These Happy Golden Years

I never really had a fondness for this book until I read it recently. It has a title that is reflected in the book itself, or else you could have called it The Courtship of Laura Ingalls.

I enjoyed the growth of Laura and Almanzo's courtship over the three years that are covered. It is very clear in the book that Almanzo took a liking to Laura almost immediately, but Laura didn't realize her affection for Almanzo until later. I just shook my head when Almanzo kept picking her up from Brewsters' school for weekends at home, and Laura didn't understand why he kept coming to pick her up.

It's fantastic how Almanzo's feelings toward Laura grow the more she displays her love of horses - even horses that needed training. He has always had that love ever since he was a little boy, and Laura, unlike most women, shared that love of racing around with unbroken colts like Barnum and Skip.

This book covers more time, so some things go by very quickly. Still, I really enjoyed this book - far more than I ever had before. Laura and Almanzo's dating, engagement, and marriage were so simple and matter-of-fact, which is something that we are not used to at all. I liked its simplicity very much! Wilder keeps every part of the relationship understated, instead of making it blatant like in so many other books. Here's one of my favorite sections that illustrates my point:

Pa laid down his fiddle when Laura came in. He looked at her hand where the ring sparkled in the lamplight.
"I see it is settled," he said. "Almanzo was talking to me yesterday and I guess it's all right."
"If only you are sure, Laura," Ma said gently. "Sometimes I think it is the horses you care for, more than their master."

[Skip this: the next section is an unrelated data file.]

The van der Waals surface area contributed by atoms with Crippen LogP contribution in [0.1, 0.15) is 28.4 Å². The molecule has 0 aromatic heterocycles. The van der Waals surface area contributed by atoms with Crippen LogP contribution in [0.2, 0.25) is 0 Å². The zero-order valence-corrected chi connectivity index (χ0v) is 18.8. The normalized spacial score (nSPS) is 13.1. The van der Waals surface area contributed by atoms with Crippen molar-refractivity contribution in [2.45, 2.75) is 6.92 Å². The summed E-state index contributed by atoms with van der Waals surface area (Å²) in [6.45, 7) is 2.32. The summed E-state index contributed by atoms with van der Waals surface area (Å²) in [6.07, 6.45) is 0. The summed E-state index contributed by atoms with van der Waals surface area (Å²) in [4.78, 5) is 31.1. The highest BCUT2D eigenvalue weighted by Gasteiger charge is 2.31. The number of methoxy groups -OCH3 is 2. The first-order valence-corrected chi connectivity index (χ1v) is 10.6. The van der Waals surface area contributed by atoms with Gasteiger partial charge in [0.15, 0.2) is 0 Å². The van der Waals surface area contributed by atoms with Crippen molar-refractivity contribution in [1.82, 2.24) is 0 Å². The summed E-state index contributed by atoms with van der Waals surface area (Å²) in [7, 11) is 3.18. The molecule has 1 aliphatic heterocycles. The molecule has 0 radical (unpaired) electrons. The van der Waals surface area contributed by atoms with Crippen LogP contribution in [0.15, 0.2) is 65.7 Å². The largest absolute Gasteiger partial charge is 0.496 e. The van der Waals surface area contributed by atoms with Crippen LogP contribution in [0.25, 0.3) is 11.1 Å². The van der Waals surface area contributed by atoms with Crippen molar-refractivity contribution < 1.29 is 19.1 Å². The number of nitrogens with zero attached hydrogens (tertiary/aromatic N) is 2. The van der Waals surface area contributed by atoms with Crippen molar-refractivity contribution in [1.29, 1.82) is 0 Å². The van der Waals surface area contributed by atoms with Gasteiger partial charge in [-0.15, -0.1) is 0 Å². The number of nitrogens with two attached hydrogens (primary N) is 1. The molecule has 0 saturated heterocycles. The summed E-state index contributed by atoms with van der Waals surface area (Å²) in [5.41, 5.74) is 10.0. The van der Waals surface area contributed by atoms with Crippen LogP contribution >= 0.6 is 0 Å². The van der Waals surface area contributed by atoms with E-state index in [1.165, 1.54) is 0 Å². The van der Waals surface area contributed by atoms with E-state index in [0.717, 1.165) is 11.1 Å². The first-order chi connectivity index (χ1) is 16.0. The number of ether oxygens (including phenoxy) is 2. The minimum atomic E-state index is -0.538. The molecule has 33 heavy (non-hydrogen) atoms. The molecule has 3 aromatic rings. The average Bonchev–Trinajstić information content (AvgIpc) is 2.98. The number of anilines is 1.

"I couldn't have one without the other," Laura answered shakily.
Then Ma smiled at her, Pa cleared his throat gruffly, and Laura knew they understood what she was too shy to say.

Adorable, right?

The First Four Years

Well, I was going to stop at These Happy Golden Years because I remember the final book in the series being a bit of a downer, but since I'm on a roll, I'm probably going to continue with the Rose Wilder books after I'm done with Laura.

The book was a downer, since it chronicles Laura and Almanzo's failed attempts at raising crops, only to be discouraged by hail and dry winds. At one point Laura calculates that their wheat crop could net them three thousand dollars, and right when she starts thinking about all the things they would be able to buy, I immediately thought, "Well that wheat is going to fail." And it did.

One phrase is repeated a lot in this book, from beginning to end. When Laura and Almanzo are contemplating the hardships of the farmer, they say the Irishman's quote, "The rich man gets his ice in the summer, and the poor man gets his in the winter." I didn't realize how important that quote was for the book, but it does match the overall theme very well.

This book was published much later than the rest of Wilder's books - apparently she had it outlined in the early 1940s, but gave up after Almanzo died. How sad.

My reread of these childhood favorites was a worthwhile endeavor. I am looking forward to reading even more of my childhood favorites in a brand new light!